In October 2012, the Haitian government, with the support of the Inter-American Development Bank and the United States government, opened the 617-acre Caracol Industrial Park located near the town of Caracol in Haiti’s northeastern region. As of 2020, five companies are operating in the park: S&H Global, a South Korean company; MAS Holdings, a Sri Lankan company; Everest, a Taiwanese factory; and two Haitian companies, Peintures Caraibes and Sisalco. Altogether, these companies employ over 13,000 Haitians. S&H Global is the single largest private sector employer in Haiti.
In 2015, three major FTZ’s were added to the list: Agritrans, the first agricultural free trade zone in Haiti; Digneron, an entity of the Palm Apparel Group which also owns and operates the Palmiers free trade zone; and Lafito, a USD 150 million Panamax port and industrial park. Port Lafito, located 12 miles north of Port au Prince, includes port facility business services that cater to bulk and loose cargo imports, as well as terminal services to worldwide container service shipping lines. The Lafito economic zone currently includes a cement plant, but the industrial park portion of the project is not yet operational.
Performance and Data Localization Requirements
Foreign firms are encouraged to participate in government-financed development projects. However, performance requirements are not imposed on foreign firms as a condition for establishing or expanding an investment, unless indicated in a signed contract.
Under Haitian laws, foreign investors operate their businesses and use their assets to organize production freely. Companies are not forced to localize or to use local raw materials for the production of goods. Foreign information technology providers are not required to turn over source code or keys for encryption to any public agencies.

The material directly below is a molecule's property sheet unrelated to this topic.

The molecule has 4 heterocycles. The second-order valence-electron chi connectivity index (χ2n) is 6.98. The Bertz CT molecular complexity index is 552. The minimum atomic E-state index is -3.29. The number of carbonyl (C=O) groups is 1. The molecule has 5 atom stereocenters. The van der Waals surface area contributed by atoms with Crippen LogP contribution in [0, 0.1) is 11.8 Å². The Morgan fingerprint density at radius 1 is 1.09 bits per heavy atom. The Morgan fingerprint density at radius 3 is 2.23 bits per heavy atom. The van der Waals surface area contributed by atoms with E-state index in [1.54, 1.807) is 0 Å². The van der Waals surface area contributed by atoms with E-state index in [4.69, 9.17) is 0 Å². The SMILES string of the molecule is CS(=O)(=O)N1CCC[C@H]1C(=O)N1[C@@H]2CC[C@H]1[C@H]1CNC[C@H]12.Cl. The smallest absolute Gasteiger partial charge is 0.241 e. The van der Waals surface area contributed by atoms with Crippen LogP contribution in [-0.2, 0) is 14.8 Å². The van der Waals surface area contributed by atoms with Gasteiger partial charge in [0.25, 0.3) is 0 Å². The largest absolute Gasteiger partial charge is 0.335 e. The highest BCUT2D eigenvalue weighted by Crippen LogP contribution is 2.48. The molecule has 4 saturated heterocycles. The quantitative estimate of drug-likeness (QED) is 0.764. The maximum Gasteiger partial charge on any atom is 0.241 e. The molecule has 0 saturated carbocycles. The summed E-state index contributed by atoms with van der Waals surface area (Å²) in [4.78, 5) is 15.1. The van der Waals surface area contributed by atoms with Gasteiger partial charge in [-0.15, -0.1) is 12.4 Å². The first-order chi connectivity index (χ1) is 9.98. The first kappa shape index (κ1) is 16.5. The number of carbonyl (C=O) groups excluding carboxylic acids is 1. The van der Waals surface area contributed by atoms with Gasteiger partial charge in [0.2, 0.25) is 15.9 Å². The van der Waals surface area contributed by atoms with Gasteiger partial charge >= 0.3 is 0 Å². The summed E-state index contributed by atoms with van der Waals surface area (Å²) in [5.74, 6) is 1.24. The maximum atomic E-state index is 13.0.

7. State-Owned Enterprises
The Haitian government owns and operates State-Owned Enterprises (SOE). The Haitian commercial code governs the operations of the SOEs. The sector included a flourmill, a cement factory, a telephone company, the electricity company (EDH), the national port authority, the airport authority, and two commercial banks: Banque Nationale de Crédit and Banque Populaire Haïtienne. The law defines SOEs as autonomous enterprises that are legally authorized to be involved in commercial, financial and industrial activities. All SOEs operate under the supervision of a sectorial ministry, and are expected to create economic and social return. Today, some SOEs are fully owned by the state, while others are jointly owned commercial enterprises. The Haitian Parliament has full authority to liquidate state enterprises that are underperforming. The majority of SOEs are financially sound, with the exception of EDH. EDH receives substantial annual subsidies from the Haitian government to stay in business.
In response to the economic difficulties of the late 1990s and mismanagement of the SOEs, the government liberalized the market and allow foreign firms to invest in the management and/or ownership of Haitian state-owned enterprises. To accompany the initiative, the government established the Commission for the Modernization of Public Enterprises in 1996 to facilitate the privatization process.
In 1998, two U.S. companies, Seaboard and Continental Grain, purchased shares of the state-owned flourmill. Each partner currently owns a third of the company, known today as Les Moulins d’Haiti. In 1999, a consortium of Colombian, Swiss, and Haitian investors purchased a majority stake in the national cement factory. In 2010, a Vietnamese corporation, Viettel, officially acquired 60 percent of the state telecommunications company Teleco (now operating as Natcom), with the Haitian government retaining 40 percent ownership. The government has allowed limited private sector investment in selected seaports. Competition is not distorted in favor of state-owned enterprises to the detriment of private companies.